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How to Proceed When a Testing Standard Doesn’t Exist

Scenario: You spent months and hundreds of thousands of dollars customizing a test method in verifying and validating the design of your new device. You included the data with your premarket submission to FDA, and their response is a list of questions as to why you think the test method is adequate and valid. You provide a rebuttal. The conversation circles on.

There will be times when current testing standards or guidance set by ISO, ASTM, ASME, AAMI, etc., don’t meet your company’s needs. How should you handle these situations? Brian Choules, Ph.D., Director of Testing at MED Institute, offered proactive recommendations during his OMTEC® 2015 presentation.

The best strategy: Ask a standard body to review and approve your test method.

This approach demonstrates industry leadership and controls the way the test method is designed and carried out.

“It’s quite possible that everyone else is struggling with the same question,” Choules says. “When you bring a group of people together to do this, you end up with a better standard and a better test method.”

A second advantage is that FDA is often involved in standards committees.

“FDA reviewers can take that information and share it among their colleagues, so that FDA gets a glimpse of best test methods. This can be valuable,” Choules says. “You build synergy when you use a collaborative effort like this. You get more companies following the same method, even before the standard is developed, and that leads to global acceptance.”

One disadvantage is that standards can take up to five years to be finalized.

The fastest strategy: Validate your test method.

You need to validate the test in order to understand its parameters and share that data with FDA.

“Some people think of validation as a black and white process—it is not. You’re not validated and then done; it’s a continuum,” Choules says. “The level of validation you need to accomplish for your test method is really commensurate with the risk associated with that test method. If you’re evaluating the color of a device it’s probably not as risky, so you don’t need to do much validation. If you’re validating the test method for the fatigue of a particular implant, the risk would be higher and more validation is needed.

“What are the advantages of validation? You understand the repeatability, the reproducibility, the uncertainty, the robustness; you understand the range of applicability, and then you can also understand the comparability or the bias of your method. It’s good to compare back to clinical data for validation. The disadvantages are that you’re working in a vacuum; there’s increased regulatory risk.”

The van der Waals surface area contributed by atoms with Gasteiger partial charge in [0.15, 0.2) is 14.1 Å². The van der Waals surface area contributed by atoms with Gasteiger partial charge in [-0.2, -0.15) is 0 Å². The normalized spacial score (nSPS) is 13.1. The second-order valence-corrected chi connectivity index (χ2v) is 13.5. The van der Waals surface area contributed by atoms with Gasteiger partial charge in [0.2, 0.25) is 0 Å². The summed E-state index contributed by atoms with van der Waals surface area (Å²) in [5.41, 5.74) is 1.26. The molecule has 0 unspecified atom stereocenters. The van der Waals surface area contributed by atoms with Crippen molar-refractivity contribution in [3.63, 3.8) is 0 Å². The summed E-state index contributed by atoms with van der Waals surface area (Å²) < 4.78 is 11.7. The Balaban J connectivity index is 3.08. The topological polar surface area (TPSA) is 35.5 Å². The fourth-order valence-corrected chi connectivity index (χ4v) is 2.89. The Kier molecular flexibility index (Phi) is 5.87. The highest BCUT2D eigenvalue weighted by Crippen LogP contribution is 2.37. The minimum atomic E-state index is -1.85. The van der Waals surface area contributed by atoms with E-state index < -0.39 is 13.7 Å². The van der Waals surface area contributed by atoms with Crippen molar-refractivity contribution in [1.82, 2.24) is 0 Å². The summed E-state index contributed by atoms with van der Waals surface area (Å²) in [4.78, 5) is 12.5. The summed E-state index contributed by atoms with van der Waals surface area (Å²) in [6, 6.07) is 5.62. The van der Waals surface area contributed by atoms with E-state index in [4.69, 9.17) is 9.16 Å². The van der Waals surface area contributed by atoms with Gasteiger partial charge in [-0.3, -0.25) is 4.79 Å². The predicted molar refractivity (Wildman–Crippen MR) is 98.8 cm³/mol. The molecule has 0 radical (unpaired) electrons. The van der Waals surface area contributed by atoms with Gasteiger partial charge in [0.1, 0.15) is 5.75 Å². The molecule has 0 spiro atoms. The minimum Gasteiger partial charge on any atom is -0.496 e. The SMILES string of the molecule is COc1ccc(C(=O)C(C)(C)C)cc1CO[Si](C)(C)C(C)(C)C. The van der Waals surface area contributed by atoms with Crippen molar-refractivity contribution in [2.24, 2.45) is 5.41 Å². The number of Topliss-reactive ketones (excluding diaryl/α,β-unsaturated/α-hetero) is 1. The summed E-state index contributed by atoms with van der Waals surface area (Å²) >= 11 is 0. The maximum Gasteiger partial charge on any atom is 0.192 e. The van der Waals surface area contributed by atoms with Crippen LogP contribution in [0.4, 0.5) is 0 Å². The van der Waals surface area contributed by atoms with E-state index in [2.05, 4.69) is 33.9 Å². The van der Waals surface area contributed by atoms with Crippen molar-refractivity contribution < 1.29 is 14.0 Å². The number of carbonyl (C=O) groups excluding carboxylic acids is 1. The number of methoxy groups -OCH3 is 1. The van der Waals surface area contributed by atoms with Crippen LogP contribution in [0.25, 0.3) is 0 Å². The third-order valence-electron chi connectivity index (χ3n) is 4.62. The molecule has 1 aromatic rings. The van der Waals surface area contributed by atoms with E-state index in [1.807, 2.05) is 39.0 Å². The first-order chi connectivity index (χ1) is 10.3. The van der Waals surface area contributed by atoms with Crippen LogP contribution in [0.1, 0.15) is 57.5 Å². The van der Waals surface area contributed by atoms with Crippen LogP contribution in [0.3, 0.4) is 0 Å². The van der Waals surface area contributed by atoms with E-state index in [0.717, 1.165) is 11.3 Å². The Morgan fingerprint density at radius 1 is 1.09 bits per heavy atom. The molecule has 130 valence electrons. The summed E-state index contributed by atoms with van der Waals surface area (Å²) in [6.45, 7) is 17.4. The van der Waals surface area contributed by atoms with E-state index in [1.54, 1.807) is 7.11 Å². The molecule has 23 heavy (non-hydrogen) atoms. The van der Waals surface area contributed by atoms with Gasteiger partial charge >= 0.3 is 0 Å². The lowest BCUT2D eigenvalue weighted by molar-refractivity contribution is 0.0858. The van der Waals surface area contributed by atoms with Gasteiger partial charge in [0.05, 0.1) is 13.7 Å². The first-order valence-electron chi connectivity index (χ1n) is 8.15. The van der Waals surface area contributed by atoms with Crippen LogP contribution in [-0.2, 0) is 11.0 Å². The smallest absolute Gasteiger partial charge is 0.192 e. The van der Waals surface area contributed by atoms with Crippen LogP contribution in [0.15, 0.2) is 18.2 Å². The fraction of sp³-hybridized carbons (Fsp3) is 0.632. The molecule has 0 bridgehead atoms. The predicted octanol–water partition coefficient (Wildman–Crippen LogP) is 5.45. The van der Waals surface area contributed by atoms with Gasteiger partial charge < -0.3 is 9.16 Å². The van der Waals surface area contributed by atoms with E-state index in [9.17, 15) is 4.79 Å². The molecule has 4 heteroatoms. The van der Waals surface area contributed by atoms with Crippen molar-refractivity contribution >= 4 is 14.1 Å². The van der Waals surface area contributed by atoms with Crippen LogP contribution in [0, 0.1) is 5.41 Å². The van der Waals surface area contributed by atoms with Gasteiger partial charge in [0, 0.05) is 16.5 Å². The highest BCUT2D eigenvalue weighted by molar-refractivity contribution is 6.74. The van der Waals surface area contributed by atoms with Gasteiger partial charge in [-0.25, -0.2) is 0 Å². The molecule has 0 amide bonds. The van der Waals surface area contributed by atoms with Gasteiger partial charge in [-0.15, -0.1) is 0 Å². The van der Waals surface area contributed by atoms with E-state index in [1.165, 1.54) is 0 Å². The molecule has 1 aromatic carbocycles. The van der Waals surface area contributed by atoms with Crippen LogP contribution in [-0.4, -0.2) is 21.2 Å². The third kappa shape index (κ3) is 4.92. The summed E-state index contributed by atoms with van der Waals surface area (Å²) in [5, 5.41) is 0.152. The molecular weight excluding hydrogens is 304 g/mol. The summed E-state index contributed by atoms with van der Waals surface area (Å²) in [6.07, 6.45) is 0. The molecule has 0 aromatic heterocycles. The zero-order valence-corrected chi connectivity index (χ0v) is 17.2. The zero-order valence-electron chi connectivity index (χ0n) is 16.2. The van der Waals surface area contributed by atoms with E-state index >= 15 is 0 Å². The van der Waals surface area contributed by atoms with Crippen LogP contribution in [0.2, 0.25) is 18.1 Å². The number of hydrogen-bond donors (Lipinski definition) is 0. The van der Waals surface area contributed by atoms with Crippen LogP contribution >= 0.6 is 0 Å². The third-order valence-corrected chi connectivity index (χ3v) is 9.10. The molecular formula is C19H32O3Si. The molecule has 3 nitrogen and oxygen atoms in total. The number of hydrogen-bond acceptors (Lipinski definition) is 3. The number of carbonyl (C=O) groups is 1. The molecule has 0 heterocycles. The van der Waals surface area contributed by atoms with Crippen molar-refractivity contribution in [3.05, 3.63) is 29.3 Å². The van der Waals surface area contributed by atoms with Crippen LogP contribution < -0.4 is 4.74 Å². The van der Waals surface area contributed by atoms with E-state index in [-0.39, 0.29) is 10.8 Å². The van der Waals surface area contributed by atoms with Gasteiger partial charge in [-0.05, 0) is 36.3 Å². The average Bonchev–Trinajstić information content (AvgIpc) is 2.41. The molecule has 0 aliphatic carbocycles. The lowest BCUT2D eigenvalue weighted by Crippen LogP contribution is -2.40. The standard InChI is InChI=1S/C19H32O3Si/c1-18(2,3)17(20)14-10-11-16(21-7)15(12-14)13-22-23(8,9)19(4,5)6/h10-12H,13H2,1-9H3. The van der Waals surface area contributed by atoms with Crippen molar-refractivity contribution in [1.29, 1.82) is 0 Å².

At the basic level, the best way to validate a mechanical test, for example, is to start with an uncertainty analysis. Walk through the factors that could potentially affect the outcome and understand the sensitivity, Choules says. Then you must establish a monitoring sample so that when the test is performed in the future, you know what results are expected.

The unproven strategy: Join FDA’s Medical Device Development Tools (MDDT) pilot program.

The agency kicked off the MDDT program in 2013 to target clinical outcomes assessments, biomarker tests and non-clinical test methods.

“This is evidence that FDA was clearly frustrated with the time it was taking for standards to be developed; they wanted to make this happen quicker and take control of it,” Choules says. “No one knows if it’s going to work.”

Choules’ concerns are that the process doesn’t involve industry collaboration, and if the program is fully implemented, standards organizations might be less likely to spend time adopting test methods already qualified by FDA.

Companies and academia that participate in the MDDT program must make their test methods public, and in doing so, could sell them to others.

The complete presentation on Design Verification Testing can be downloaded here. Don’t miss the August issue of BONEZONE, which will delve more into device testing trends.

Carolyn LaWell is ORTHOWORLD’s Content Manager. She can be reached by This email address is being protected from spambots. You need JavaScript enabled to view it..